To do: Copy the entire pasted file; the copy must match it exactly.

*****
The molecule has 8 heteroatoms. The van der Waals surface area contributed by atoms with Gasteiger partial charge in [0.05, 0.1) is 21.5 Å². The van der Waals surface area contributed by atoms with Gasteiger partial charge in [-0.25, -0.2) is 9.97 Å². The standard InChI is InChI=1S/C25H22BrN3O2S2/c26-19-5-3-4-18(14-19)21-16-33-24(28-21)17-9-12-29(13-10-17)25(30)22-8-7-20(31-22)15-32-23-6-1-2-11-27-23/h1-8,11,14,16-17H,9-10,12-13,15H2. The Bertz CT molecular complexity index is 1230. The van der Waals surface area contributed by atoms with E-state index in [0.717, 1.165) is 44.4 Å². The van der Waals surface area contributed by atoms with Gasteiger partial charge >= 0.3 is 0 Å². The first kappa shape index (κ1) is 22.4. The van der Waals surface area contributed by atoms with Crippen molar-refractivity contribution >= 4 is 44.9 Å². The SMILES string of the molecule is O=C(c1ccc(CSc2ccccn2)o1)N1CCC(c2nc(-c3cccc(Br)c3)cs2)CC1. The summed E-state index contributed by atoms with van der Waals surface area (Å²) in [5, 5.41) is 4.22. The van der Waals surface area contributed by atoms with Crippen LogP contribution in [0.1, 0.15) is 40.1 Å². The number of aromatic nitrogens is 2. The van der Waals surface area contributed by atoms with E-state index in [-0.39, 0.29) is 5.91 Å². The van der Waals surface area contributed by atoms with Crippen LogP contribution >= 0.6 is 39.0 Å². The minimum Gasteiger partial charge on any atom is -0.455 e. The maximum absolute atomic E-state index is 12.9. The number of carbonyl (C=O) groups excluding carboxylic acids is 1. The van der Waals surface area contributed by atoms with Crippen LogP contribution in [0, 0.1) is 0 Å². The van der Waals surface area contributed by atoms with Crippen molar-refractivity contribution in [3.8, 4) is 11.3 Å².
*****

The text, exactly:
The molecule has 8 heteroatoms. The van der Waals surface area contributed by atoms with Gasteiger partial charge in [0.05, 0.1) is 21.5 Å². The van der Waals surface area contributed by atoms with Gasteiger partial charge in [-0.25, -0.2) is 9.97 Å². The standard InChI is InChI=1S/C25H22BrN3O2S2/c26-19-5-3-4-18(14-19)21-16-33-24(28-21)17-9-12-29(13-10-17)25(30)22-8-7-20(31-22)15-32-23-6-1-2-11-27-23/h1-8,11,14,16-17H,9-10,12-13,15H2. The Bertz CT molecular complexity index is 1230. The van der Waals surface area contributed by atoms with E-state index in [0.717, 1.165) is 44.4 Å². The van der Waals surface area contributed by atoms with Gasteiger partial charge >= 0.3 is 0 Å². The first kappa shape index (κ1) is 22.4. The van der Waals surface area contributed by atoms with Crippen molar-refractivity contribution >= 4 is 44.9 Å². The SMILES string of the molecule is O=C(c1ccc(CSc2ccccn2)o1)N1CCC(c2nc(-c3cccc(Br)c3)cs2)CC1. The summed E-state index contributed by atoms with van der Waals surface area (Å²) in [5, 5.41) is 4.22. The van der Waals surface area contributed by atoms with Crippen LogP contribution in [0.1, 0.15) is 40.1 Å². The number of aromatic nitrogens is 2. The van der Waals surface area contributed by atoms with E-state index in [-0.39, 0.29) is 5.91 Å². The van der Waals surface area contributed by atoms with Crippen LogP contribution >= 0.6 is 39.0 Å². The minimum Gasteiger partial charge on any atom is -0.455 e. The maximum absolute atomic E-state index is 12.9. The number of carbonyl (C=O) groups excluding carboxylic acids is 1. The van der Waals surface area contributed by atoms with Crippen LogP contribution in [0, 0.1) is 0 Å². The van der Waals surface area contributed by atoms with Crippen molar-refractivity contribution in [3.8, 4) is 11.3 Å².